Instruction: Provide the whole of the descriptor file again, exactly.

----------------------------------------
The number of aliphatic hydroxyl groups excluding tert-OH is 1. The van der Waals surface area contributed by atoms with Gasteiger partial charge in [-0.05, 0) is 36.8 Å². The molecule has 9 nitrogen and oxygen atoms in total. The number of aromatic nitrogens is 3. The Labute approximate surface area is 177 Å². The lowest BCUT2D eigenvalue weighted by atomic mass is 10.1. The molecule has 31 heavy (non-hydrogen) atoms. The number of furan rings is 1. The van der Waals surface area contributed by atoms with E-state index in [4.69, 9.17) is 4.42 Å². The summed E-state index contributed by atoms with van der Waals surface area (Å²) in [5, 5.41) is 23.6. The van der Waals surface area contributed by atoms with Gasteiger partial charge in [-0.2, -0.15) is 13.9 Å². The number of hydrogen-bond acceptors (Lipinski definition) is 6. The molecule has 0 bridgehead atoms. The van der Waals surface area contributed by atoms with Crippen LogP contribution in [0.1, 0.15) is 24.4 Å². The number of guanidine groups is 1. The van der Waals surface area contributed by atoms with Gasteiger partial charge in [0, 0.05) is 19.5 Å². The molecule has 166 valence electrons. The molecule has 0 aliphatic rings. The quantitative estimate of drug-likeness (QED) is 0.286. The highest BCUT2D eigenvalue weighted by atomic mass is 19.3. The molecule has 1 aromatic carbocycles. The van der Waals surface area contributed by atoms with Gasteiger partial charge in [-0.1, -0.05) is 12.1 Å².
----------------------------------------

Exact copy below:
The number of aliphatic hydroxyl groups excluding tert-OH is 1. The van der Waals surface area contributed by atoms with Gasteiger partial charge in [-0.05, 0) is 36.8 Å². The molecule has 9 nitrogen and oxygen atoms in total. The number of aromatic nitrogens is 3. The Labute approximate surface area is 177 Å². The lowest BCUT2D eigenvalue weighted by atomic mass is 10.1. The molecule has 31 heavy (non-hydrogen) atoms. The number of furan rings is 1. The van der Waals surface area contributed by atoms with E-state index in [4.69, 9.17) is 4.42 Å². The summed E-state index contributed by atoms with van der Waals surface area (Å²) in [5, 5.41) is 23.6. The van der Waals surface area contributed by atoms with Gasteiger partial charge in [-0.2, -0.15) is 13.9 Å². The number of hydrogen-bond acceptors (Lipinski definition) is 6. The molecule has 0 bridgehead atoms. The van der Waals surface area contributed by atoms with Crippen LogP contribution in [0.1, 0.15) is 24.4 Å². The number of guanidine groups is 1. The van der Waals surface area contributed by atoms with Gasteiger partial charge in [0, 0.05) is 19.5 Å². The molecule has 166 valence electrons. The molecule has 0 aliphatic rings. The quantitative estimate of drug-likeness (QED) is 0.286. The highest BCUT2D eigenvalue weighted by atomic mass is 19.3. The molecule has 1 aromatic carbocycles. The van der Waals surface area contributed by atoms with Gasteiger partial charge in [-0.1, -0.05) is 12.1 Å².